At a time when most critical writing was the province of the gentleman of letters (Gross, 1991), Scrutiny could reasonably be regarded as the crucible of a new professionalism. To resurrect the somewhat outmoded trait theory for a moment, the Scrutineers certainly regarded literary criticism as a calling, and one of which it was not inappropriate to speak of ‘qualification’. Certainly Leavis himself did so, more particularly when accusing his antagonists of lacking it. The young critics of Scrutiny were talented; their stock-in-trade was relentless argument coupled with concrete demonstration and, above all, they believed absolutely in what they were doing. This being the case, it was not surprising that, as the years went by, more and more of them attained positions of influence in English departments throughout the world, a Diaspora only hastened by the certainty that they were not going to be offered posts at Cambridge itself. If we fast-forward to 1962 an Observer article could speak of the “hidden network of the Leavisites” (Samson, 1992: 2), as if some sort of conspiracy was involved. And despite the disclaimers, there probably was.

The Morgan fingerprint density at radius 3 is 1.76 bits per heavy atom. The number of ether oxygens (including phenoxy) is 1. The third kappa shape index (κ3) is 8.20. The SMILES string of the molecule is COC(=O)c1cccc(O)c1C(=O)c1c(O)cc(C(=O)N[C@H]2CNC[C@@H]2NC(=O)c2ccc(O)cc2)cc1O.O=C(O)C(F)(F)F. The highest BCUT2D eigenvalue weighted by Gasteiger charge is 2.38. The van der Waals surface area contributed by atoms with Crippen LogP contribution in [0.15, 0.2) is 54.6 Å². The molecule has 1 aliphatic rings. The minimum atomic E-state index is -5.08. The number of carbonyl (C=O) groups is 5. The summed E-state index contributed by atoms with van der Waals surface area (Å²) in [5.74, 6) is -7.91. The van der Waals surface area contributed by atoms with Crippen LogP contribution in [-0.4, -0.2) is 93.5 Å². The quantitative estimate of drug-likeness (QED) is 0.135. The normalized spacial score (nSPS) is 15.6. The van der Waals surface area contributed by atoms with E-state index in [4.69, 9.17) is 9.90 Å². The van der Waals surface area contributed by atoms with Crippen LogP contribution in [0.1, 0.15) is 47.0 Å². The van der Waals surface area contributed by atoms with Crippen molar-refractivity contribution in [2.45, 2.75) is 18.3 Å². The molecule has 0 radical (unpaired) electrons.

The early 1960s, in fact, corresponded roughly to the apogee of the Leavisite dominance. After that time it became increasingly difficult to maintain its founding ideal of English literature as the product and expression of a single unitary culture. Besides the increasing globalization of English writing, or rather an increasing consciousness of a globalization which had already occurred, there were the cultural consequences of large-scale immigration into the UK itself. Bauman’s transition from legislators to interpreters (1987) came late to the study of English literature, but it came nevertheless.